For what it's worth, I think that Cannondale frame will be better built (not sure how much, or how objective this remark is), but they're not easily upgradable (fork/stem stuff). Maybe that feature will help you fight UGI later on, which can be a plus

    The Prophet has been a proven bike (by what I gather), while I haven't seen a Mk III (but I want to ride one )...

  7. #7
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    Changing my question a bit...

    Can anyone think of a better bike to get (given my previous statements regarding use and size) for 1400.00 or less than the Cannondale Prophet 6?

  8. #8
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    Pandora's box

    You just opened it, my friend. Almost every major manufacturer will have an offering in a 5-6" travel bike around $1400-$1500. Which is the "best offering"? All will have their pluses and minuses. Look at last year's leftovers at your LBS if possible, or buying from online sources that have blowouts on leftover stock, or buy from a company that sells product direct to the consumer. The online resources and buying direct from the manufacturer will almost always give you more for your money. The drawback will be the inability to test ride the bike before you buy, and potentially, service after the sale.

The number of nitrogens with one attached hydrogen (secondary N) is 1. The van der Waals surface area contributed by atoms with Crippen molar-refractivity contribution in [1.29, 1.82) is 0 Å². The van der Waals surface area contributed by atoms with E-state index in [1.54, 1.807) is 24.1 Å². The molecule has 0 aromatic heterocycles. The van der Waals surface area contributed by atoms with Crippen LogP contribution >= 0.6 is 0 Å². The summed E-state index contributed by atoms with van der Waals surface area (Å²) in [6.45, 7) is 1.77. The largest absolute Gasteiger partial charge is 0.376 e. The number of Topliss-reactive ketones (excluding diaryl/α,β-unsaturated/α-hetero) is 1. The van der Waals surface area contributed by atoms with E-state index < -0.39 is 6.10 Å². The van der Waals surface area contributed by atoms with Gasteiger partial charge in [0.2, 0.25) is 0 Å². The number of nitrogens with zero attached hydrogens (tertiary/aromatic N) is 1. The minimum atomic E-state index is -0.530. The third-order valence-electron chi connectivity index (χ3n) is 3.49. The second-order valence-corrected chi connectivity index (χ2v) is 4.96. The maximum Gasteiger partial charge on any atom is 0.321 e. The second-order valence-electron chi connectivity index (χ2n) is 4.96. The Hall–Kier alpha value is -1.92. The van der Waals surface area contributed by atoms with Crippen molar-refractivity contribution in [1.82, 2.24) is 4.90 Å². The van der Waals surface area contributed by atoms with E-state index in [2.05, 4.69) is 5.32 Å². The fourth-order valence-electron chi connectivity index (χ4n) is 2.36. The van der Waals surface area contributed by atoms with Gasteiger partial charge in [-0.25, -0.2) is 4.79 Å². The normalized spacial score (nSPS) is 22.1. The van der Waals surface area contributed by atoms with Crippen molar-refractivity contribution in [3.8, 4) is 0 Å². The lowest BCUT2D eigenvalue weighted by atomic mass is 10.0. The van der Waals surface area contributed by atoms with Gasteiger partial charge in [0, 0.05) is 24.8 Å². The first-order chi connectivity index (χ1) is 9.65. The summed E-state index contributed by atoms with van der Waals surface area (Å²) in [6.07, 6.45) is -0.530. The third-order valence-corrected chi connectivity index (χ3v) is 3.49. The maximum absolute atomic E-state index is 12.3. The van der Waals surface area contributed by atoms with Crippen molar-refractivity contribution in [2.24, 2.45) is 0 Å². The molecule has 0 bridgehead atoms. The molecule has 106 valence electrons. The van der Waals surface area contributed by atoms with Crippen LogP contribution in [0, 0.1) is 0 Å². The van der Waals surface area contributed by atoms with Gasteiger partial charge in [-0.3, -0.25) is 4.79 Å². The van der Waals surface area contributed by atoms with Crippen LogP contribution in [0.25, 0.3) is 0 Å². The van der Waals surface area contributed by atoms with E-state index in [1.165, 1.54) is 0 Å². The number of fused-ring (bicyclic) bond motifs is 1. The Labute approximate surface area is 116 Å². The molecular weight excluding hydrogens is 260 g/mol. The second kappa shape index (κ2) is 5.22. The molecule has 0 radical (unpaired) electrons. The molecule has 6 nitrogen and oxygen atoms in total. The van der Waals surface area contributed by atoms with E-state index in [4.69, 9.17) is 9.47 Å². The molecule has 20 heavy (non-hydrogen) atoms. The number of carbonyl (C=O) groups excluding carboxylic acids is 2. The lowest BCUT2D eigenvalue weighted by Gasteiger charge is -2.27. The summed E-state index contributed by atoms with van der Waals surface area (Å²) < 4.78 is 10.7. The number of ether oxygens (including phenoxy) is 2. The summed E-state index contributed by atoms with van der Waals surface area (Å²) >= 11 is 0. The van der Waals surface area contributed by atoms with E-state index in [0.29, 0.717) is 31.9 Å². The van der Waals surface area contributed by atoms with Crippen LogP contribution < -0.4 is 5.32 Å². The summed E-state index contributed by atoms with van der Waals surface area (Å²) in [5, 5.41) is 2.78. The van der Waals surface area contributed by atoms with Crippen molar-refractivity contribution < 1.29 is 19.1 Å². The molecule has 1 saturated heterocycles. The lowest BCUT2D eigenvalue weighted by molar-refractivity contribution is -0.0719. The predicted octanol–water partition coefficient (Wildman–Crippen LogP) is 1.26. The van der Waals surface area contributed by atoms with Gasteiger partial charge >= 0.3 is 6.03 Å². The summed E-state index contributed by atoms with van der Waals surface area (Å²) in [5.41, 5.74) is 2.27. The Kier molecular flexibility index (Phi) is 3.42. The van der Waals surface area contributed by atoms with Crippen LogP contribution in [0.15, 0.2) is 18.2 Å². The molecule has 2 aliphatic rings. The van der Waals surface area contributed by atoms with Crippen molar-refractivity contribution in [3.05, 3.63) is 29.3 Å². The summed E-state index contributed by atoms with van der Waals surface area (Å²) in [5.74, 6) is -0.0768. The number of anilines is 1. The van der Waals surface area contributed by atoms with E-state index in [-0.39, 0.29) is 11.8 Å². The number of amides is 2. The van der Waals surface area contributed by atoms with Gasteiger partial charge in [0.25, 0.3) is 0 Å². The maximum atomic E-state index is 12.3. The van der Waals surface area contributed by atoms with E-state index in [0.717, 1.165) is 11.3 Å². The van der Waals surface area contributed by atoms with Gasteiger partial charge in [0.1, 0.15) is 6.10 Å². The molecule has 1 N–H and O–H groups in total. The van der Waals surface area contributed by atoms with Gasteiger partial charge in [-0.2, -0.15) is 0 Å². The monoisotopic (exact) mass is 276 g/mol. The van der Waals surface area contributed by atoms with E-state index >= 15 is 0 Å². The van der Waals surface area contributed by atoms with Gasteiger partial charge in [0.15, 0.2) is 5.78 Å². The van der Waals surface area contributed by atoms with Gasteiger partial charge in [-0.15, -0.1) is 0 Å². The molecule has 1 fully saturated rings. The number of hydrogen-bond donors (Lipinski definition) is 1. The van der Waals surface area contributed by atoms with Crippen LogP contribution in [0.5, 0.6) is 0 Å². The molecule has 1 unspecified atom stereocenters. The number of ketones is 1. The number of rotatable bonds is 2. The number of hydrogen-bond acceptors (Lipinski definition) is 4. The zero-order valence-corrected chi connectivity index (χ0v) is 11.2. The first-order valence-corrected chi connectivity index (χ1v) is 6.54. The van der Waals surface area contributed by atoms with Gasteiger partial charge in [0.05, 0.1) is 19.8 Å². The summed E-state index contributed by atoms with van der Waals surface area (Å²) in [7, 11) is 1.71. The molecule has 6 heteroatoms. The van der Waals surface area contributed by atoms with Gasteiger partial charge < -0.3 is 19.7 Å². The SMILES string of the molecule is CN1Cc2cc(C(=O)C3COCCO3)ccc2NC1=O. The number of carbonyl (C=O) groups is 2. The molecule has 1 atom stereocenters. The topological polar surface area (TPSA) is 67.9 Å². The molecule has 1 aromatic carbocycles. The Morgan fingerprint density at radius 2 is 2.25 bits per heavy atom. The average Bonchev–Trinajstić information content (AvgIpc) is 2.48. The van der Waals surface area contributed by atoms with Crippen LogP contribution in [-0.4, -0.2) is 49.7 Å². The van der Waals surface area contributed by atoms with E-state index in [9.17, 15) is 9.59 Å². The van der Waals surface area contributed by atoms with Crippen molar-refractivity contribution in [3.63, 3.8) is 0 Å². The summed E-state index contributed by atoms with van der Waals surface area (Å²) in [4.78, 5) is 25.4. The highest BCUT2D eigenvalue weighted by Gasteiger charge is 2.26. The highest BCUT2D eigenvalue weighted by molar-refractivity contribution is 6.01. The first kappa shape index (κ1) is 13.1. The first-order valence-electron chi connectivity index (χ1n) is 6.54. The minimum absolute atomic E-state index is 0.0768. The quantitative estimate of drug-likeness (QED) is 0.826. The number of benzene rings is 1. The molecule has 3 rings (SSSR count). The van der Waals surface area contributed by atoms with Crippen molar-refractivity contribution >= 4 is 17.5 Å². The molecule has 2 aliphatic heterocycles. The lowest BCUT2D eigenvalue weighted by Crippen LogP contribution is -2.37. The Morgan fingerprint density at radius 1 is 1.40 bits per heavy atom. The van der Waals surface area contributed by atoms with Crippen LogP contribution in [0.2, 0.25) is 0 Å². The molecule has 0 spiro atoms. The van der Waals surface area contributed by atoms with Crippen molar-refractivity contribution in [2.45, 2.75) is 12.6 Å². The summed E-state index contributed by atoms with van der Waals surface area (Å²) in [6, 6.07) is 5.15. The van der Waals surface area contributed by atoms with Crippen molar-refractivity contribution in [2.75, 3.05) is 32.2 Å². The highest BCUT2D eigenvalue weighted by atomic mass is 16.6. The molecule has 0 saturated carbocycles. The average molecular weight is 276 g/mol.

Bob
    'If Wal-Mart sold parachutes, who would jump?' Frank Havnoonian (quoting his father) Drexel Hill Cyclery